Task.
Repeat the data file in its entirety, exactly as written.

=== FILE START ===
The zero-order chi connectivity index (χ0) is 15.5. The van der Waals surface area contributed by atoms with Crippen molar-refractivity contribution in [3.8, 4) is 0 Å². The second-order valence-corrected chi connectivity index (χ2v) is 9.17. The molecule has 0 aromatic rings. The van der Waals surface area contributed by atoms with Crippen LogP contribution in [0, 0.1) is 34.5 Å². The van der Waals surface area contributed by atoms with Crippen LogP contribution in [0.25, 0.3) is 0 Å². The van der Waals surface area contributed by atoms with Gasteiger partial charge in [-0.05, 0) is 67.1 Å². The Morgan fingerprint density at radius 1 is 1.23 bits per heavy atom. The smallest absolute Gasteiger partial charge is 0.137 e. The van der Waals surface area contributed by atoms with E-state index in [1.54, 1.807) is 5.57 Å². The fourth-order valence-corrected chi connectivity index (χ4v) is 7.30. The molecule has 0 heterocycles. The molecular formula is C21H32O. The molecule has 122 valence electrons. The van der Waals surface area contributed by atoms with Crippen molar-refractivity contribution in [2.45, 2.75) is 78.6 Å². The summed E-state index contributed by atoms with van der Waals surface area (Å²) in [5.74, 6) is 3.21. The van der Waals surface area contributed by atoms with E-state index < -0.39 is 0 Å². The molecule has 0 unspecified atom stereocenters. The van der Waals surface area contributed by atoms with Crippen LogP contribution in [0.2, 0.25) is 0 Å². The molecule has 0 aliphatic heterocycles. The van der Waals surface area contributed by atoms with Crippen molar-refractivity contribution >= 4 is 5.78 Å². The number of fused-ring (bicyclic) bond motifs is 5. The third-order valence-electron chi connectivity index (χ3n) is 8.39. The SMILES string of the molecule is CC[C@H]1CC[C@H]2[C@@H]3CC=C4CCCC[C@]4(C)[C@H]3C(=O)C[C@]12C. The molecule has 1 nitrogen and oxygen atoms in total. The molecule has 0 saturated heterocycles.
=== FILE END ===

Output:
The zero-order chi connectivity index (χ0) is 15.5. The van der Waals surface area contributed by atoms with Crippen molar-refractivity contribution in [3.8, 4) is 0 Å². The second-order valence-corrected chi connectivity index (χ2v) is 9.17. The molecule has 0 aromatic rings. The van der Waals surface area contributed by atoms with Crippen LogP contribution in [0, 0.1) is 34.5 Å². The van der Waals surface area contributed by atoms with Crippen LogP contribution in [0.25, 0.3) is 0 Å². The van der Waals surface area contributed by atoms with Gasteiger partial charge in [-0.05, 0) is 67.1 Å². The Morgan fingerprint density at radius 1 is 1.23 bits per heavy atom. The smallest absolute Gasteiger partial charge is 0.137 e. The van der Waals surface area contributed by atoms with E-state index in [1.54, 1.807) is 5.57 Å². The fourth-order valence-corrected chi connectivity index (χ4v) is 7.30. The molecule has 0 heterocycles. The molecular formula is C21H32O. The molecule has 122 valence electrons. The van der Waals surface area contributed by atoms with Crippen molar-refractivity contribution in [2.45, 2.75) is 78.6 Å². The summed E-state index contributed by atoms with van der Waals surface area (Å²) in [5.74, 6) is 3.21. The van der Waals surface area contributed by atoms with E-state index < -0.39 is 0 Å². The molecule has 0 unspecified atom stereocenters. The van der Waals surface area contributed by atoms with Crippen LogP contribution in [0.2, 0.25) is 0 Å². The molecule has 0 aliphatic heterocycles. The van der Waals surface area contributed by atoms with Crippen molar-refractivity contribution >= 4 is 5.78 Å². The number of fused-ring (bicyclic) bond motifs is 5. The third-order valence-electron chi connectivity index (χ3n) is 8.39. The SMILES string of the molecule is CC[C@H]1CC[C@H]2[C@@H]3CC=C4CCCC[C@]4(C)[C@H]3C(=O)C[C@]12C. The molecule has 1 nitrogen and oxygen atoms in total. The molecule has 0 saturated heterocycles.